Public examination of a doctoral dissertation in the field of sociology
Doctoral candidate: Timo Voipio, M.Soc.Sc.
Date and venue: Friday 21.1.2011, at 12.00 noon, in room ML3, Medistudia, Kuopio Campus
In conventional economic and social analyses of political struggles, the actions taken by actors are usually explained by their motivation to maximize their material or political self-interest. This study is based on the institutional view that human action is driven not only by interests but also by ideas. Especially in complex situations of ‘Knightean uncertainty’, such as global poverty reduction, where nobody can really calculate his or her self-interest based on complete information and rational calculus, people tend to base their choices on shortcuts and coping devices of ‘bounded rationality’ such as habits, worldviews and mental maps, rather than on rational calculus.
What has been missing in institutional analysis is theorizing on the interaction of interests, ideas and identities. This study makes and verifies the following propositions:
1) Ideas are important economic goods with highly asymmetric markets;
2) Professional identity constrains the effective use of ideas;
3) Not only material interests but also professional identities and interests determine how agents behave;
4) Interests are socially constructed – strong organizations can change what individuals and states want;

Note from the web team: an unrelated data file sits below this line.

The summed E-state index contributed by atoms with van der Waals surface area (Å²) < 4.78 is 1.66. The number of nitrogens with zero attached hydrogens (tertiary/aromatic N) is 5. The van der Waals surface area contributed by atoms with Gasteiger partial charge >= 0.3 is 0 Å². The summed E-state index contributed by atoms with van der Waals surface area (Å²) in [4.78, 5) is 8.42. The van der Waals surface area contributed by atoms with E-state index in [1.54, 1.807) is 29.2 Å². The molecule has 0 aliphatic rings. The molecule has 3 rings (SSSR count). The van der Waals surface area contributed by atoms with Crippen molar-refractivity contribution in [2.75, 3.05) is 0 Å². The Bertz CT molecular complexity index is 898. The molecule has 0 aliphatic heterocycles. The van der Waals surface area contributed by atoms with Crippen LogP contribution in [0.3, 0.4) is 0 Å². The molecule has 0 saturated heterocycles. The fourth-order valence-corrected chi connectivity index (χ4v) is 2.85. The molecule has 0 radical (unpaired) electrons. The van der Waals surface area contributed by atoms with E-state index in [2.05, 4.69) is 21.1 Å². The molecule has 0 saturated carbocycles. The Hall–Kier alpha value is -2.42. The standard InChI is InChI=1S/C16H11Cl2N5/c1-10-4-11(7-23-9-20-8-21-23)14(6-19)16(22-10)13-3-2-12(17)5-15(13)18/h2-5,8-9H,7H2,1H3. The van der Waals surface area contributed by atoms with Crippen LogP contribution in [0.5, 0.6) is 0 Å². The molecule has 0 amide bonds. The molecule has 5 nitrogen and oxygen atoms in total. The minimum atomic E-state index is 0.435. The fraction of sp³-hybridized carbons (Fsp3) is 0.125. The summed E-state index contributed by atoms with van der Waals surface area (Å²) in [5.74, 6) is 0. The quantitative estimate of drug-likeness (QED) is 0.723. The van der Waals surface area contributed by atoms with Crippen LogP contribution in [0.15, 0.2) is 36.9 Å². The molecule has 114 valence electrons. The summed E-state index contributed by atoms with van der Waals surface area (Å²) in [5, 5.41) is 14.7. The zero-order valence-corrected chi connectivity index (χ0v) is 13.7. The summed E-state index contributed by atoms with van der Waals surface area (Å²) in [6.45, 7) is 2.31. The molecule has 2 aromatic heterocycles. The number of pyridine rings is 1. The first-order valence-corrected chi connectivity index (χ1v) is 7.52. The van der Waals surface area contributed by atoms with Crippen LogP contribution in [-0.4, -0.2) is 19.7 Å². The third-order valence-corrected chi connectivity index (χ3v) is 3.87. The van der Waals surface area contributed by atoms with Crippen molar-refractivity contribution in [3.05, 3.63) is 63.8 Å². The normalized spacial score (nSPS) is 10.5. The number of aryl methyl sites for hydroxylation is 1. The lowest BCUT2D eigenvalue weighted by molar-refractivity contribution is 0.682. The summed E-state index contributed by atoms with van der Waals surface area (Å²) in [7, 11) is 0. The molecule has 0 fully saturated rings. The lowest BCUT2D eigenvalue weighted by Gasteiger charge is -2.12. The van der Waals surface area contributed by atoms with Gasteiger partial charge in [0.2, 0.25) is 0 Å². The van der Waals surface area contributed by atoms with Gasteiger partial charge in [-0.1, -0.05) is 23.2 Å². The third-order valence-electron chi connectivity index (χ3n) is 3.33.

5) Individuals and organisations are motivated by a complex mix of sometimes conflicting preferences;
6) In situations of great uncertainty ideas and identities, rather than interests determine how agents act;
7) Aid implementation should not be left to economists and diplomats alone;
8) A ‘rare moment’ at the turn of the Millennium cracked the illusion of consent among the development economists;
9) Professionals of development and care should be aware of the crisis within the economics profession – and not take for granted routine assumptions based on outdated economics.
A gradual but irreversible shift seems to be taking place in the politics and practice of global poverty reduction: from a monopolistic dominance of poverty economics towards multi-dimensional and multi-disciplinary Global Social Policy, always tailored to the context.
Keywords: poverty, development, economics, development economics, social policy, global social policy, World Bank, Tanzania, institutional analysis, historical institutionalism, interest, idea, identity
For further information, please contact Timo Voipio, tel. +358 40 778 2954, email: email@example.com
Publishing year: 2011Back to this years article listing